The state: A political system within the cultural system

As cultures evolve into civilizations, one of the systems of social organization that typically develops and grows in complexity is government. Formal government, or the "state," is most often associated with city civilizations whose economy has developed to the point where many specializations can be supported and where there exists a level of technology in which metallurgy has been discovered.

As a part of this process of city growth (which in turn results from sustainable agriculture) and technological development, social hierarchies emerge with identifiable elites; the complexities of life in the larger community require a state organization. The power of the elite often finds expression in building projects and monumental architecture.

The full causes of state formation are not entirely understood and probably consist of a number of factors working together to create a need for more organization for a specific purpose or purposes. One important factor may be competition among human communities for space and resources as populations grow in specific regions; the groups which organize most effectively to improve their own conditions or to defend themselves gain an important advantage over their neighbors. Another factor may be specific challenges or opportunities in the environment -- for example, a dry but fertile flood plain which supports wide-scale food production when irrigated.

Above are three examples of the way early state rulers depicted themselves; these depictions give acute insights into the cultural significance involved in governmental systems. These images, all from early Mesopotamia, show how art is often put to the task of justifying the cultural meanings of the positions of those in power. How to establish that the rule of the group or individual in power is beneficial, right, and necessary -- or at least unavoidable -- is a problem for elites in all societies. In the figures at left and right, the rulers of an early city-state in Sumer are shown in quasi-religious roles. On the left, a Sumerian ruler is shown pouring a libation or sacrificial gift-offering to the gods; the symbolism, or intended cultural meaning, is that the ruler stands before the gods on behalf of the community. At right, another Sumerian ruler stands in the posture of reverent and prayerful obedience before the gods -- a similar intent to link the ruler to religion in the cultural meaning system is involved. In the center, the intent is even more explicit: Hamurabi, king of Babylon (c. 1750 BCE), stands before Shamash, the Babylonian god associated with justice, to receive the laws which govern the community. The famous code of laws associated with Hamurabi is incised on the stone just below the image. The inscription makes explicit the message in the image: the gods have called the king to establish justice and order; whoever disobeys the king disobeys the gods.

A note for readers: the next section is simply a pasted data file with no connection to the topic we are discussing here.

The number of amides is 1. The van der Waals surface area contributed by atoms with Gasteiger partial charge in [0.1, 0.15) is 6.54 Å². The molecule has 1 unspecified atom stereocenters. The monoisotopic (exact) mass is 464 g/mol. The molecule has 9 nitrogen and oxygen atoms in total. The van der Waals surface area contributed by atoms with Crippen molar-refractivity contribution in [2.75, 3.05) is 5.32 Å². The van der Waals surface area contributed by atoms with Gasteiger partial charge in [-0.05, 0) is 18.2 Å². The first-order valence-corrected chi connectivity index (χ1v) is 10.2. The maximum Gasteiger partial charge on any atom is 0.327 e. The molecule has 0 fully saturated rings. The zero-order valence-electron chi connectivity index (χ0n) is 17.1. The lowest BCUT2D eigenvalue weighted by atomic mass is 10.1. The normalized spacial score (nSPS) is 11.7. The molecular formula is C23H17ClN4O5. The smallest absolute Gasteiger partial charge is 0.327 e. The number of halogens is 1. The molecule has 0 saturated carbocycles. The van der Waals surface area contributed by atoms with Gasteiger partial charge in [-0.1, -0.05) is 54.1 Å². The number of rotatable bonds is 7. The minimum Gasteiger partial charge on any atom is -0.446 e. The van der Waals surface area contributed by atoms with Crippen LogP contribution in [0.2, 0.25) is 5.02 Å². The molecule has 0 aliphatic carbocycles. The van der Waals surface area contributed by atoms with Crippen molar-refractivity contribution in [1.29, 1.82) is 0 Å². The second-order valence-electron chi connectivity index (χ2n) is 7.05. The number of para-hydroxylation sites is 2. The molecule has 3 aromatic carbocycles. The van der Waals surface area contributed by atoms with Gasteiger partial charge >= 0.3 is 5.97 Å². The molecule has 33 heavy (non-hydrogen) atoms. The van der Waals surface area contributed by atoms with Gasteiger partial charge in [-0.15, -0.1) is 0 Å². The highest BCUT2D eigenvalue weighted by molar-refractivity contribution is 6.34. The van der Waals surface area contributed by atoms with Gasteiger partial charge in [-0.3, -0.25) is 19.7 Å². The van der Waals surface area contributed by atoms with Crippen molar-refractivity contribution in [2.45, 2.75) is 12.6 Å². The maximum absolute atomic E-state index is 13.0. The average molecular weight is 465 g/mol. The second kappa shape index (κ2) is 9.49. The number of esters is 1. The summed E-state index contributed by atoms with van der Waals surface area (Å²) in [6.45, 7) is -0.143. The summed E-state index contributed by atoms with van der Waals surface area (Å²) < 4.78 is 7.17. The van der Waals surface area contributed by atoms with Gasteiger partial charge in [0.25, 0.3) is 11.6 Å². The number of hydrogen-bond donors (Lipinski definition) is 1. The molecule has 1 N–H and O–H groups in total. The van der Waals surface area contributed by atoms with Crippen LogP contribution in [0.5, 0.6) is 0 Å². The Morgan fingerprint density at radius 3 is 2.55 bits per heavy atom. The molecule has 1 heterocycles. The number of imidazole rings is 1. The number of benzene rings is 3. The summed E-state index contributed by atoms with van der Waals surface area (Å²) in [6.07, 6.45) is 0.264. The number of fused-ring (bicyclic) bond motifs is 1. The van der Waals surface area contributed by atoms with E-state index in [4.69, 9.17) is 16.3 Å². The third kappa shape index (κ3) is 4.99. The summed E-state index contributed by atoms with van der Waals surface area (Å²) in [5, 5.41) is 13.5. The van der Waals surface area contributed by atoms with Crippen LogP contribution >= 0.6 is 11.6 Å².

In each of these three cases, the artist -- probably at the direction of the ruler or the ruler's aides -- is attempting to establish a cultural association between the ruler's position and the values of religious sanctity. While these examples are from Mesopotamia, site of the world's earliest states, the basic ideas represented appear to be typical of early states in general.

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